Rayne & Delilah's Midnite Matinee(6)

I face Tater’s owner and motion at my eye and my nose. “What’s with this…dude?”

He extends his hand. “Lawson Vargas.”

I shake his hand. “Josie Howard. Who threw you through a plate-glass window?”

“I fight MMA. Got kinda banged up in a match a little while ago.”

“Good times. You’re not gonna MMA us or anything, are you?”

He smiles. His face is kind when he smiles and becomes a lot more interesting. “Naw.”

I raise my finger to tell him to hold on. I walk back to the tub and return with a black robe and a Scream mask. “Okay, Lawton—”

“Lawson. It’s fine.”

“Right. Sorry. Lawson. You’re gonna dance with your idiot goofball friends.” I shove the robe and mask into his hands.

He accepts them tentatively. “I’m not a dancer.”

“And Tater isn’t a basset hound, but oh! See how I don’t care.”

“I can’t.”

“You can roundhouse-kick people in the throat, but you can’t dance?”

“Different skill sets.”

“This show has a very limited pool of resources. We use whatever we have at hand, and you are at hand. Plus, you need to be punished for not owning a basset hound and not having smarter friends.”

He looks at the costume he’s holding and smiles a lopsided smile of concession.

He actually does have a nice face, I guess, upon reflection. He should try to get kicked in it less.

I hand Arliss the VHS tape with my dad’s writing scrawled on it in Sharpie. “I bet you didn’t know that the dude who directed A Christmas Story also directed a horror movie in the early seventies called Children Shouldn’t Play With Dead Things.”

Arliss eyes the tape like I’ve handed him a revolver and told him to kill his grandmother or be killed. “So that’s our dreck of the week.”

“For a seventy-thousand-dollar movie, it’s actually pretty decent.”

“Arliss Shouldn’t Help Make This Show. Get it?” Arliss says.

“You wanna know what it’s about?”

“I do not.”

“So this theater troupe goes to this island off the coast of Florida, where there’s a graveyard. And they’re led by this hippie doofus who’s full of hot turds, and he suggests they do this weird ritual and raise a corpse from the dead, but—”

“Lemme guess: children shouldn’t play with dead things?”

“You might enjoy this one.”

“So far, we’re zero for however many episodes we’ve done in the last year and a half.”

I hand him a sheet where we’ve mapped out the time cues and where to cut in the segments so he doesn’t have to watch the movie. Also a CD. “This is new intro music that our friend Jesmyn composed and recorded for us.”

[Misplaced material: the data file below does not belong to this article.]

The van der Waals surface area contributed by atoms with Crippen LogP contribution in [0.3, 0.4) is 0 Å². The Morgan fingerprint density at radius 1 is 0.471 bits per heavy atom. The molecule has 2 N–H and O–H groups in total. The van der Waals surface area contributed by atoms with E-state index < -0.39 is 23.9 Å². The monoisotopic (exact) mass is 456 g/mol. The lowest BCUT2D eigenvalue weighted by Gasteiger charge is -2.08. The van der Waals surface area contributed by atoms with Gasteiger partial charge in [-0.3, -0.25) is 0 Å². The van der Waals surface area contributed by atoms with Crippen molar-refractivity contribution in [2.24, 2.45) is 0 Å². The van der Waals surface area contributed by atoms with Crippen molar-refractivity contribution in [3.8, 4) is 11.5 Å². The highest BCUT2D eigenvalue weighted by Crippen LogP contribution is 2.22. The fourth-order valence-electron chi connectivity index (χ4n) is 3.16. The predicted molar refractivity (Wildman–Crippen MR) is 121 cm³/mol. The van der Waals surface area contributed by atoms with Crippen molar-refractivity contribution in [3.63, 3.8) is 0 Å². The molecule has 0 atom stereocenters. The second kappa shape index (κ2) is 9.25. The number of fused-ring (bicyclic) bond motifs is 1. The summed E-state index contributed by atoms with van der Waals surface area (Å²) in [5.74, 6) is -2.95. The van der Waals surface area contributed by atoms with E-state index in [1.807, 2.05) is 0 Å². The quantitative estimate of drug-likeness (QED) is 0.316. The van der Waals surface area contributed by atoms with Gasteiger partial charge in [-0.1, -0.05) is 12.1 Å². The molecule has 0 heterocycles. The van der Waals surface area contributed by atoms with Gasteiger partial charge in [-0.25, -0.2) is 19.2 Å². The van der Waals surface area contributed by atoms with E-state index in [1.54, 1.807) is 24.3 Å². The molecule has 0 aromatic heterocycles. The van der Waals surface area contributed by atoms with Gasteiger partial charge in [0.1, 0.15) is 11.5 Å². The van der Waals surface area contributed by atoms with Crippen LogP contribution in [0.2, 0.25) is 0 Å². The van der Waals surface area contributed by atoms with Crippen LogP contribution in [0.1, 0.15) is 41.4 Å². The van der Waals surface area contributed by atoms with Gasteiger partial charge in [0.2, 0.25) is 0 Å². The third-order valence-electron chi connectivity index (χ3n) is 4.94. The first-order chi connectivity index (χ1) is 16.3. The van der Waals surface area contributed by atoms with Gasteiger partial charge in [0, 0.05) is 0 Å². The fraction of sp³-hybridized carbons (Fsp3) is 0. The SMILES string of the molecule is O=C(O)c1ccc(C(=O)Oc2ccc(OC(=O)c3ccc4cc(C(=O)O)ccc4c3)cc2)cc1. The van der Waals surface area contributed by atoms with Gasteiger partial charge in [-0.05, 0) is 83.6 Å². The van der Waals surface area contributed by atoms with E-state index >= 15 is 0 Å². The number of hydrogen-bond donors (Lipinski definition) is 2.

“We’ll get letters.”


“Let’s get this show on the road. I have a very important date with not being here.”

“Arliss? That movie was my dad’s, and—”

“I know, they all are.”

“Yeah, but…this is one of the ones he and I actually watched together, so…”

“It’s special. I’ll be careful,” he says, suddenly quiet and sober, looking me in the eye. Arliss has always treated my growing up without a dad with more respect and gentleness than he affords anything else.

“I’d hate if he ever came back and—”

“I’ll treat it with ten times the care that went into the making of the actual movie.”

“Do twenty times.” I turn to Josie, who has apparently just handed the poor beagle owner a costume. He’s blushing. “You ready, Rayne?”

“Ready, Delilah.”


I don’t know who watches Midnite Matinee or why.

I mean, I have some idea from letters we get. Here’s my guess: it’s lonely people. People who don’t have a lot going on in their lives, because they have time to sit at home on a Saturday night (that’s when we air in most markets, including our home market) and flip through channels. People who aren’t rich, because if they were, they’d have more entertainment options. People who aren’t hip, because if they were, they’d seek out higher-quality entertainment options. People who don’t truly love to be frightened, because if they did, they’d find actual scary movies. People who prefer their awful movies straight, with no commentary, because otherwise they’d watch old episodes of Mystery Science Theater 3000. People who still write letters.

It’s a very niche crowd.

Most of all, I think it’s people who love to be reminded that sometimes you do your best and you come up short, but there’s still a place in the world for people like that. People like them. It might be 11:00 on a Saturday night on a public access station in Topeka, Kansas, but it’s a place. It’s comforting to know that you don’t have to be excellent to not be completely forgotten. Maybe it’s people who feel like the world is leaving them behind.

Maybe it’s people who simply want to remember a time when they were happier and their lives were easier. That’s why I would watch.

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